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How to Deploy an Azure Function with PowerShell using Azure Devops

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In the blog post Azure Function with PowerShell and the Power BI REST API I explained how you could create an Azure Function using the PowerShell scripting language. This Function connected with the Power BI REST API and retrieved the last refresh status of a dataset. Developing the Function is one thing, deploying it is another. In this blog post I’ll guide you through the set-up of a build and release pipeline in Azure Devops. As a prerequisite, the Azure Function and its dependencies (for example the requirements.psd1 file) are all checked into a Git repo. As a reminder, the folder structure looks like this:

All these files are stored in a folder called PowerShell. There’s only one Azure Function – GetPowerBIRefreshStatus – but if there were multiple Functions there would be as many subfolders. Let’s head to Azure Devops and create our build pipeline. In this blog post, I’m using the classic editor instead of YAML.

You can use the YAML templates, but if you’re like me and you don’t have the permissions to create a service principal in Azure Active Directory, you’ll be greeted with the following error when you go through the wizard:

So let’s go with the classic editor where we have a bit more control. Choose the git repo of your preference, the project, repo, and default branch.

From the templates list, choose the Azure Functions for PowerShell template.

Choosing the template will create 3 tasks for you:

  1. dotnet build. This will look for a .csproj file and attempt to build the C# project if it finds it. Since we’re using PowerShell, this task is basically useless.
  2. archive files. This will create a .zip file of your project contents. This is because Azure Functions are deployed as a package. The resulting .zip is stored in the artifact staging directory.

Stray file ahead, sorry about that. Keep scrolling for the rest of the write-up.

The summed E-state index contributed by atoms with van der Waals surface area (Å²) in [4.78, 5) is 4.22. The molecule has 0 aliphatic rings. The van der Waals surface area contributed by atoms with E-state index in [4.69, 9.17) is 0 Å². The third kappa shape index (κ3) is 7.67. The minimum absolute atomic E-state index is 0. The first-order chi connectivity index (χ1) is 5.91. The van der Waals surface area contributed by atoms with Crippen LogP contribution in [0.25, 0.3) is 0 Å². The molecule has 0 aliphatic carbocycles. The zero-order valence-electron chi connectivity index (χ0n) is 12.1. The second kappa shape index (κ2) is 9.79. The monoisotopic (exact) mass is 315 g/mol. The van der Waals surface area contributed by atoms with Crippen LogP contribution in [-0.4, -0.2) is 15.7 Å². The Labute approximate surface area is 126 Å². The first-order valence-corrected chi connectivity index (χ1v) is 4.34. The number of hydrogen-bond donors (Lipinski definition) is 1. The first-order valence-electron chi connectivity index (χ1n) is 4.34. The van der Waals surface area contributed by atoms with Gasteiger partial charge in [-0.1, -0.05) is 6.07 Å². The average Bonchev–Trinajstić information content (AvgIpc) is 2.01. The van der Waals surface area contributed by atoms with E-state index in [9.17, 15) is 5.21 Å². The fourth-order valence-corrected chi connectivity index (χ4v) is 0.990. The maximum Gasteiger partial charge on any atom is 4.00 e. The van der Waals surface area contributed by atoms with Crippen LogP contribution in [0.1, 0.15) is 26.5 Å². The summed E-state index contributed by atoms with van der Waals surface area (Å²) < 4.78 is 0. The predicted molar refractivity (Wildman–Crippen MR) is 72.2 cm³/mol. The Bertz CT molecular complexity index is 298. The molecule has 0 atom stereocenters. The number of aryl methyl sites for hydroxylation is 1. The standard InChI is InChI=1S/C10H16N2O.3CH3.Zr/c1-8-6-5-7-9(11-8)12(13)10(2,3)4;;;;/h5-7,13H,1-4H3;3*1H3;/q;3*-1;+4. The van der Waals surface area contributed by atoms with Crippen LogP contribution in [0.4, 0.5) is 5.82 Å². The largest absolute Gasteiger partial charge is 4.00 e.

3. publish artifact. This will publish the created .zip file so other (release) pipelines can use it.

The second step needs some modification. By default, it will put the entire working directory in the .zip file. However, we only need the PowerShell folder to be added to the .zip file.

If you don’t change this, you’ll get a “successful” deployment, but when you check the Function App in the Azure Portal the Function list will be empty. The Azure Function environment expects a certain folder structure and if it doesn’t match, you’re out of luck.

If you want to deploy your Azure Function to your dev/test development as part of your build pipeline, you’ll need to add an extra task:

You’ll have to either specify an Azure subscription and authorize it (which means creating a service principal in Azure AD, which failed earlier when trying to use the YAML template), or you can choose an existing service principal. You can ask your Azure admin to create a service principal in Azure AD, to create a service connection in Azure Devops and assign you permissions to use it.

Choose the correct app type (Windows or Linux) and the Function App you want to deploy the Function to. Change the location of the .zip file to the artifact staging folder. In the additional deployment options, you can set the deployment method to Zip Deploy, but Auto-Detect should work fine as well.

If you want to run your build pipeline every time you commit to the main branch, you can set up continuous integration in the Triggers section of the pipeline:

That’s it for the build pipeline. You can save it and queue it, which will deploy the Azure Function from your Git repo to the selected Function App. If you want to deploy to another environment, you can create a release pipeline. Create a new release pipeline and choose the Azure Function template:

In the artifacts section, choose Build as the source type and select the latest build version.

As a task, add the Azure Functions task. The settings are almost identical to the task in the build pipeline, except you need to choose the Function App of your destination environment and choose the .zip file created by the build pipeline. If you included the build number in the name of the .zip file (which is the default), it’s a good idea to use wildcards in the file path.

And that is it for the release pipeline! You have now created CI/CD that will automatically deploy your Azure Function to your dev/test environment when you commit to the main branch, and you can create releases to deploy to your prod environment.

 

The post How to Deploy an Azure Function with PowerShell using Azure Devops first appeared on Under the kover of business intelligence.

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